IBIA report from IMO: MSC 98
The 98th session of the Maritime Safety Committee met from June 7-16 at the International Maritime Organization’s headquarters in London. The main elements of interest to the marine fuels industry came up in discussions relating to relating to the potential impact on ship safety associated with meeting demand for fuels complying with the 0.50% sulphur limit that is due to take effect on 1 January 2020. This has been covered in a separate report: https://ibia.net/imo-meeting-considers-flashpoint-and-other-safety-implications-of-0-50-bunker-fuel-sulphur-limit/
In his opening speech, the IMO Secretary-General emphasised the need for IMO regulations to be evenly and harmoniously implemented, and spoke about the continuation of discussions at MSC 98 regarding early implementation of new mandatory requirements and amendments to avoid conflict between port and flag state in how they are interpreted. He also highlighted that much remains to be done to reduce piracy and MSC’s work on Guidelines for Verification of Conformity with Goal-Based Ship Construction Standards. His full speech is available here: http://www.imo.org/en/MediaCentre/SecretaryGeneral/Secretary-GeneralsSpeechesToMeetings/Pages/MSC-98-opening.aspx
This report will not cover all elements discussed during MSC 98, but outline outcomes of potential general interest.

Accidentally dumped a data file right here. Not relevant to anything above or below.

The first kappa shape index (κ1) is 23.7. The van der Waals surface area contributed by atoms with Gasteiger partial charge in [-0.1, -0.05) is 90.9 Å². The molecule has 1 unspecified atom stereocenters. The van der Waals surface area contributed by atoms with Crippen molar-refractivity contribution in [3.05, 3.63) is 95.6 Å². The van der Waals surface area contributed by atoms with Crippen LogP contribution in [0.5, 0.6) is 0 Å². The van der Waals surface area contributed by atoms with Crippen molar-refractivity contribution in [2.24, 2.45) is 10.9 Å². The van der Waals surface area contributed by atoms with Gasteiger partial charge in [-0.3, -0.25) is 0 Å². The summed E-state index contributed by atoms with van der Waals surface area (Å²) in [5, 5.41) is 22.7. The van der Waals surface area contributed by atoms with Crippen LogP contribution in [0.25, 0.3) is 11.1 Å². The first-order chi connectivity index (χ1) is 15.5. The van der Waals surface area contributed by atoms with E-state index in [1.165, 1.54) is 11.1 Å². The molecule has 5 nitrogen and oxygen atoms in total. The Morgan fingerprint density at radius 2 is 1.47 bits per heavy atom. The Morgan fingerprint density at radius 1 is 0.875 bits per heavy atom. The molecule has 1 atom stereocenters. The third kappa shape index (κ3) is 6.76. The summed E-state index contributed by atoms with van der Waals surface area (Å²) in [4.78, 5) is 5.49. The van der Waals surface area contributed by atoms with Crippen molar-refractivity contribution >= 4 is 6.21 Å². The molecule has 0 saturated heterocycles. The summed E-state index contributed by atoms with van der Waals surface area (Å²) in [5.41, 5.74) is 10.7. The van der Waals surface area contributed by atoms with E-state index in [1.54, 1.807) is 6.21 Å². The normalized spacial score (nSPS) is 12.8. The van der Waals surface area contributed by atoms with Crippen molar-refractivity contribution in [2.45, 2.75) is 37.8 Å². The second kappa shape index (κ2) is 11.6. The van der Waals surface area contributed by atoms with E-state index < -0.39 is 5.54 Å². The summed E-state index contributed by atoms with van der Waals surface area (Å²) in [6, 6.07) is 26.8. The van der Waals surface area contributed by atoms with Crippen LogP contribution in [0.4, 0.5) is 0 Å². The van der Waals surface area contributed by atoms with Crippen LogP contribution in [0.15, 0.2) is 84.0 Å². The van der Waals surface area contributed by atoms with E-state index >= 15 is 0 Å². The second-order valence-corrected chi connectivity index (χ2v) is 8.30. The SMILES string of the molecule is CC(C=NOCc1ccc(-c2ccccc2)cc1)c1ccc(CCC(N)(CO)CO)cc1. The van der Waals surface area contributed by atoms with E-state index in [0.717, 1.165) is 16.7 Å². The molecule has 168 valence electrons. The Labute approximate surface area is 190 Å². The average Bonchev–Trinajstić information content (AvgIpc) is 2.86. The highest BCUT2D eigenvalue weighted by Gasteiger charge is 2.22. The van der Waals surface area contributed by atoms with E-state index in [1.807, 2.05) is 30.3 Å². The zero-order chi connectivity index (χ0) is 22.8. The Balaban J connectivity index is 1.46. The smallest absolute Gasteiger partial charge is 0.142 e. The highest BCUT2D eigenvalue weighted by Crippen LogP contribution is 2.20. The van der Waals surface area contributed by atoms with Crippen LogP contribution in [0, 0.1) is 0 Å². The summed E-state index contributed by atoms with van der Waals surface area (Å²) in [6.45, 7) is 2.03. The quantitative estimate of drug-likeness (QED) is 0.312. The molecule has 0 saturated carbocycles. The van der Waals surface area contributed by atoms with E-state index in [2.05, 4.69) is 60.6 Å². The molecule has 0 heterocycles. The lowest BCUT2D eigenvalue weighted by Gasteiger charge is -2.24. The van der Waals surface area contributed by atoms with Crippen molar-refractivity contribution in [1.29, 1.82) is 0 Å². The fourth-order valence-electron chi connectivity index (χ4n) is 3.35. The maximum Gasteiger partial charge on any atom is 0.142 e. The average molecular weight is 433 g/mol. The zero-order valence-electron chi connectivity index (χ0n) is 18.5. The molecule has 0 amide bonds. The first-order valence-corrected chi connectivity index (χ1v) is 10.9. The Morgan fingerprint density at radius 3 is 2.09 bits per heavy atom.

Early implementation of IMO instruments
MSC 98 had a long and complex debate on voluntary early implementation of changes to IMO instruments. The occasional need for early implementation is mainly due to the IMO having agreed to stick to a four-year cycle for amendments to SOLAS and related mandatory instruments.
A working group developed a definition that voluntary early implementation means a decision by a contracting government to bring into effect amendments for ships flying its flag prior to the actual entry-into-force date. MSC also agreed on how early implementation should be effectively communicated by IMO and member states to all relevant parties, and agreed that early implementation would only be encouraged in exceptional circumstances.
There have been a few examples of voluntary early implementation being positively encouraged to update elements of regulations, for example related to the IGF Code, which have been found to be impractical after adoption, to allow amendments to be put into practice immediately rather than wait until it can take effect formally in accordance with the four-year cycle for amendments to SOLAS.
Maritime cyber risk management